Headline: Air India’s Aircraft Order Undergoes Significant Changes: More A350-900s and a Shift in Narrowbody Strategy

Article: In a noteworthy development for the aviation industry, Air India’s colossal aircraft order, initially announced on Valentine’s Day this year, has undergone substantial modifications. Initially touted as the largest order in history, the announcement was overshadowed when rival IndiGo secured a deal for 500 planes just a day before Air India formalized its order at the Paris Air Show in June.

The original order encompassed a mix of Airbus and Boeing aircraft, spanning both narrowbody and widebody categories. Notably, the order included 140 A320neo aircraft, 70 A321neo, 34 A350-1000, and six A350-900 wide-body jets.

The six A350-900s, originally designated for Aeroflot, remained undelivered after Russia’s actions in Ukraine in February 2022. Air India’s decision to opt for these aircraft was seen as a pragmatic move, given their immediate availability. While four of the A350-900s have been delivered, they are yet to make it to India as they undergo painting in Air India colors or undergo cabin refits.

In a surprising turn of events, recent data from Airbus, covering orders until the end of November, reveals a reshuffling of Air India’s orders. The airline has increased its A350-900 orders by 14, simultaneously reducing an equal number of A350-1000s. The more significant change, however, is in the narrowbody segment, with the order for A320neo reduced to 70 and the A321neo order doubled to 140. Notably, none of the narrowbody aircraft from this order have been delivered, with existing ones coming from a previous 2022 order via lessors.

Industry experts highlight that such adjustments in the order book are a standard practice in contracts between Original Equipment Manufacturers (OEMs) and airlines. The changes, however, incur costs and must be communicated well in advance due to complex supply chain processes, which is crucial, especially during times when supply chain issues are prevalent.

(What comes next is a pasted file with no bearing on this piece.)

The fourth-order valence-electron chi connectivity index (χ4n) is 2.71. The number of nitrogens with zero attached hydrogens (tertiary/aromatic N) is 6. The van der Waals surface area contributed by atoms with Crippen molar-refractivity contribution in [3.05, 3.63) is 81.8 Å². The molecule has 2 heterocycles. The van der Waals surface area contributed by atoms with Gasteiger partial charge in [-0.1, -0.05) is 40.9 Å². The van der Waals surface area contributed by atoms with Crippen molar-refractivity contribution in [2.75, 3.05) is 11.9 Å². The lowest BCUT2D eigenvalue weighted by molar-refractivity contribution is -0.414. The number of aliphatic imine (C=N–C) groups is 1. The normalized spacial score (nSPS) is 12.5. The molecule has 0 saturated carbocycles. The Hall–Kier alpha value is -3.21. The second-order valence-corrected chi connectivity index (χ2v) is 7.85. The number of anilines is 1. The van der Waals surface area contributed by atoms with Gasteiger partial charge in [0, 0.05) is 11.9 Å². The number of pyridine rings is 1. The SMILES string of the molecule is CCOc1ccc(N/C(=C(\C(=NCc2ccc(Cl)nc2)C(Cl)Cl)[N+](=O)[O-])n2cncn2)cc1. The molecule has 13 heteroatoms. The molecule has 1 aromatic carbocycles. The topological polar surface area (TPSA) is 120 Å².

This strategic shift in Air India’s order aligns with its focus on becoming a premium carrier. Recent announcements about refurbishments, long-term plans to add premium economy on narrowbody fleets, and the decision to delay the merger of Vistara with Air India all point to a strategic move. The A321neo, known for its flexibility, may play a crucial role in this strategy, offering additional economy seats alongside business and premium economy classes.

The adjustments in the widebody order showcase a balanced approach, with a preference for the A350-900, offering fewer seats and a shorter range compared to the A350-1000. This shift could potentially serve as replacements for older 787s, fitting Air India’s requirements better. The A350-900’s Ultra Long Range (ULR) version, capable of flying up to 18,100 km, presents additional possibilities for long-haul routes, similar to those operated by airlines like Singapore Airlines.

Given the multi-year delivery schedule and the industry’s dynamic nature, further modifications in Air India’s order, particularly on the narrowbody side, remain a possibility. The airline, like its competitors, navigates a challenging industry where passenger demand is elastic, and striking the right balance in capacity planning is paramount.